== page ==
In our previous blog post, we discussed the role that supply chain disruption has played in the ongoing coronavirus pandemic. In this post, we’d like to focus specifically on the insurance solutions that can supplement the risk management approaches we previously discussed.
As we mentioned in a previous post, different kinds of insurance policies cover different kinds of claims arising from pandemic, yet none of the standard policies cover them particularly well in most situations. Business Interruption Coverage, typically included in Property Insurance, would seem to be the most directly pertinent to supply chains, but in reality can only be triggered by direct physical damage to a covered property. Furthermore, the damage must be from a covered cause – in other words, if your business is disrupted by a flood, and flood is not covered, then the policy will not cover any losses from Business Interruption regardless.
A Contingent Business Interruption Endorsement does cover losses resulting from damage or destruction to non-owned property. However, certain kinds of losses, including those relating directly to pandemic, tend to be excluded. In addition, this kind of coverage is not specifically tailored for supply chains, and covers claims relating only to those that directly meet the following descriptions:
- Suppliers of parts, materials, or services necessary for production or provision of services
- Buyers of provided goods or services
- Providers that manufacture products for delivery under a contract of sale
- Drivers of business to the area
Ultimately, the only kind of insurance coverage that could broadly cover losses relating to supply chain disruption is insurance specifically tailored to provide this coverage. Like Business Interruption Coverage, Supply Chain Disruption Coverage is available from several worldwide insurance companies as an endorsement on their Property Insurance Policies (and is also sometimes included in more uncommon Trade Disruption Insurance Policies). While certain exclusions may still apply, Supply Chain coverage usually covers losses resulting from disruptions several steps down the supply chain, rather than just from immediate suppliers and providers.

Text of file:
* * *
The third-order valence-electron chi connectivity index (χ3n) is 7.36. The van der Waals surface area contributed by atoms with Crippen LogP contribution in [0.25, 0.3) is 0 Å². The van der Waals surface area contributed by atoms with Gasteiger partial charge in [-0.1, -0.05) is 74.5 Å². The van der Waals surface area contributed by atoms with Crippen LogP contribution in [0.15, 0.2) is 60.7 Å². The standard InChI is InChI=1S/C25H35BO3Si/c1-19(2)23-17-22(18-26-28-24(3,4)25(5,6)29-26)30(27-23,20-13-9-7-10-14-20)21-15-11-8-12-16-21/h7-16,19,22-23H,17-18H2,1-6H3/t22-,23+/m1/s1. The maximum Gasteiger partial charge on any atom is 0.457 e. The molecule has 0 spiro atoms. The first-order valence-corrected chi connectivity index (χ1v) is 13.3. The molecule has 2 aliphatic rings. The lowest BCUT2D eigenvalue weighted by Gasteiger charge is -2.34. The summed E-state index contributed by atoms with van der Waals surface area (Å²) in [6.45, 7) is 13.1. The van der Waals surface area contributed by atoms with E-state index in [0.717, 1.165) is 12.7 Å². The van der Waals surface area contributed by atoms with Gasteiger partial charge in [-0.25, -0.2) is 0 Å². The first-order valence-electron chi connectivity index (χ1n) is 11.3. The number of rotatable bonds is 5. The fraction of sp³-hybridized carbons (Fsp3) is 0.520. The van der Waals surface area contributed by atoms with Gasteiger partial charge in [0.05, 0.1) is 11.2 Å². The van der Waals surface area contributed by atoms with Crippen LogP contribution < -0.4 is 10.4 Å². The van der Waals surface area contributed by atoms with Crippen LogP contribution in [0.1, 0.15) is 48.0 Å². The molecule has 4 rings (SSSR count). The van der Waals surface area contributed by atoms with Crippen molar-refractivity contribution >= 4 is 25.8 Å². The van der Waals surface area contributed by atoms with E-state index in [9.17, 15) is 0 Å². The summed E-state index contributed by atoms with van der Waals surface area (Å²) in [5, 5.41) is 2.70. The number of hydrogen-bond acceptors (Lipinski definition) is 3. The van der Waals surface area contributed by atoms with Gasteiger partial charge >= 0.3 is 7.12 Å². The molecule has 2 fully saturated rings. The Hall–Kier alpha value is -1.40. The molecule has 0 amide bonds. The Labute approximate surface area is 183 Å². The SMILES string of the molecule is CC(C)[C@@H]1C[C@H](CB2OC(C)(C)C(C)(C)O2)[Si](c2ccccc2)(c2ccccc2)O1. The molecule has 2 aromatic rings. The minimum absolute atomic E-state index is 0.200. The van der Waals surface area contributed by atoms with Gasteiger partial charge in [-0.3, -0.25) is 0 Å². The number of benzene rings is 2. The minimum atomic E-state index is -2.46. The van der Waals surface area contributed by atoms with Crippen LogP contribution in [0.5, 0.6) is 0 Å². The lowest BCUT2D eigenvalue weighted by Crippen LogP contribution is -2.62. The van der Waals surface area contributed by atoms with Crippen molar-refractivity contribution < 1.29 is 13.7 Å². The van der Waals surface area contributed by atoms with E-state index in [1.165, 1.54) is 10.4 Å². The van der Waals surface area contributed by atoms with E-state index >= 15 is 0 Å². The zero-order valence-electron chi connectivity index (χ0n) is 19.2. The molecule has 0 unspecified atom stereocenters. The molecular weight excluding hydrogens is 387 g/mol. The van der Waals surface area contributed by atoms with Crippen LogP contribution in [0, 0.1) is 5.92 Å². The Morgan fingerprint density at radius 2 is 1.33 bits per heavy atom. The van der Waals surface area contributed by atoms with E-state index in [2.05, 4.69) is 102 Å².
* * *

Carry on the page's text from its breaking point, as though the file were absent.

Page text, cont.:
The analysis of your supply chain that is needed for underwriting this kind of coverage can be extensive and expensive. However, as we suggested in the previous post, this analysis can expose vulnerabilities and help to fix weaknesses before they generate a claim. As such, the cost of analyzing your supply chain is justified, regardless of whether Supply Chain insurance is a realistic option for your business.
Supply Chain coverage was less common before the coronavirus pandemic, and while demand for it will no doubt increase, pricing and underwriting for such broad and unpredictable risk is difficult. It remains to be seen whether it will be readily and affordably available in the years to come.